- The Washington Times - Saturday, September 21, 2002

NEW YORK (AP) Buyers cautiously returned to Wall Street yesterday, sending stocks higher on bargain-hunting after three days of big losses. But the market's three main indexes still posted a fourth straight weekly loss.
Analysts said investors were ambivalent about the strength of the economic recovery and third-quarter profits. After disappointing earnings announcements this week from Electronic Data Systems and J.P. Morgan Chase, the market got a boost on a positive outlook from Qualcomm.
"I think what we're seeing is a tug of war between one camp looking for the economy and corporate earnings to fall significantly further from where we are, and the other camp looking for the economy to expand, albeit on a modest path," said Kevin Caron, market strategist at Ryan, Beck & Co.
The Dow Jones Industrial Average rose 43.63, or 0.6 percent, to close at 7,986.02. On Thursday, blue chips dropped 230 points to close below 8,000 for the first time since July 23.
The broader market also finished higher. The Nasdaq Composite Index rose 4.64, or 0.4 percent, to 1,221.09. The Standard & Poor's 500 Index inched up 2.07, or 0.3 percent, to 845.39.
The three major market gauges all finished the week lower for a fourth straight week, a distinction not seen since the weeks May 31 to June 21. For the week, the Dow lost 3.9 percent, the Nasdaq declined 5.5 percent, and the S&P; fell 5 percent.
Trading was brisk because yesterday was what is called a triple-witching session, the quarterly expiration of index futures and index and stock options. But there was little of the price volatility that often accompanies triple-witching days.
Analysts say investors remain focused on the economy and have increasingly lost confidence in the past month due to mixed economic reports, a possible war with Iraq and disappointing earnings news.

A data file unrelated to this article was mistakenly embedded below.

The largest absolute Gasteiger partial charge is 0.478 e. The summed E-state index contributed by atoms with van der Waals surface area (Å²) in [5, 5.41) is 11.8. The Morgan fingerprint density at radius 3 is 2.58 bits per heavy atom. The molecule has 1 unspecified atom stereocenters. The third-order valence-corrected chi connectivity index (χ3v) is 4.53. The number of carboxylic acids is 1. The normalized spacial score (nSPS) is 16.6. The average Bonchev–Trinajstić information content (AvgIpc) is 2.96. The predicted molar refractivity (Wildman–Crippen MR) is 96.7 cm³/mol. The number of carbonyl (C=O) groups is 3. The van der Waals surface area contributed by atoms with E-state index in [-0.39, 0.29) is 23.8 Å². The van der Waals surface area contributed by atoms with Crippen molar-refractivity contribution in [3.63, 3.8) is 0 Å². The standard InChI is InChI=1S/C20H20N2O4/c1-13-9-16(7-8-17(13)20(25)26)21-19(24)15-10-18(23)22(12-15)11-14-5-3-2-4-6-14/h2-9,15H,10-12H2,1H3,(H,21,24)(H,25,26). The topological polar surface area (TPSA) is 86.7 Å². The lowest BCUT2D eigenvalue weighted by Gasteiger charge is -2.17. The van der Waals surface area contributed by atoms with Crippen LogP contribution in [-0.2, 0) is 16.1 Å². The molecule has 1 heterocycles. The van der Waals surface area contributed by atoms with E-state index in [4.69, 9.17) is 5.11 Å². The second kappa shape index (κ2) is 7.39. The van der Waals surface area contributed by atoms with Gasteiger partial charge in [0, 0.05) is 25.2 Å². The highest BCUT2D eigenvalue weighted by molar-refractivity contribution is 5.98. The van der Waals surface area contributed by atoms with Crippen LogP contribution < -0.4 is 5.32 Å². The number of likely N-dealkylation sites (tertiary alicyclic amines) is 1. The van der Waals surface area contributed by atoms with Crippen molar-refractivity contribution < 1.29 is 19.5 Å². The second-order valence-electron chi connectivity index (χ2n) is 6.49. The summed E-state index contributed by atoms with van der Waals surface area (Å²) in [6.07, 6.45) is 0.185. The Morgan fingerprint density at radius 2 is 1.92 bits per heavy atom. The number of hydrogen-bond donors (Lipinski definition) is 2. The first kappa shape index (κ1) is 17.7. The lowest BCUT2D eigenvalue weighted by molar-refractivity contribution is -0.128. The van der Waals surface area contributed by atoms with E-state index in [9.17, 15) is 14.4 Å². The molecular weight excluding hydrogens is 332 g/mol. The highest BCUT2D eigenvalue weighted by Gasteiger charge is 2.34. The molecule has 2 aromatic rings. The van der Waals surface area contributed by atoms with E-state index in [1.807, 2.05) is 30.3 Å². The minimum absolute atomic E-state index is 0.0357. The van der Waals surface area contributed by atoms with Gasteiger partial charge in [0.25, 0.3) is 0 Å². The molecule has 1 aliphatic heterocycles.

Since hitting a peak on Aug. 22, the Dow has lost more than 1,000 points, about 400 of which came in the three sessions before yesterday.
"The bottom line seems to be that U.S. stocks are stuck in a trading range and that we still don't know when the economy and corporate profits will truly start to recover in a sustainable way," said Stuart A. Schweitzer, global investment strategist for J.P. Morgan Fleming Asset Management.
Gainers included Qualcomm, which climbed $2.36 to $28.08, after the telecommunications software maker said it expected first-quarter shipments of phone chips to be significantly higher than 20 million.
Alcatel rose 16 cents to $2.61 after the telecommunications equipment maker said it would cut another 10,000 employees by the end of 2003 and warned sales would fall by 36 percent this year.
Losers included Duke Energy, which fell $1.02 to $20.40, after lowering its 2002 earnings estimates below analysts' expectations.
Advancing issues outnumbered decliners 7 to 6 on the New York Stock Exchange. Volume was heavy at 1.77 billion shares, compared with 1.49 billion traded on Thursday.
The Russell 2000 index, which tracks smaller company stocks, rose 1.74, or 0.5 percent, to 367.28.
Overseas, Japan's Nikkei stock average finished lower 2 percent. In Europe, France's CAC-40 fell 1.2 percent, Britain's FTSE 100 climbed 1.2 percent, and Germany's DAX index was up 1.9 percent.

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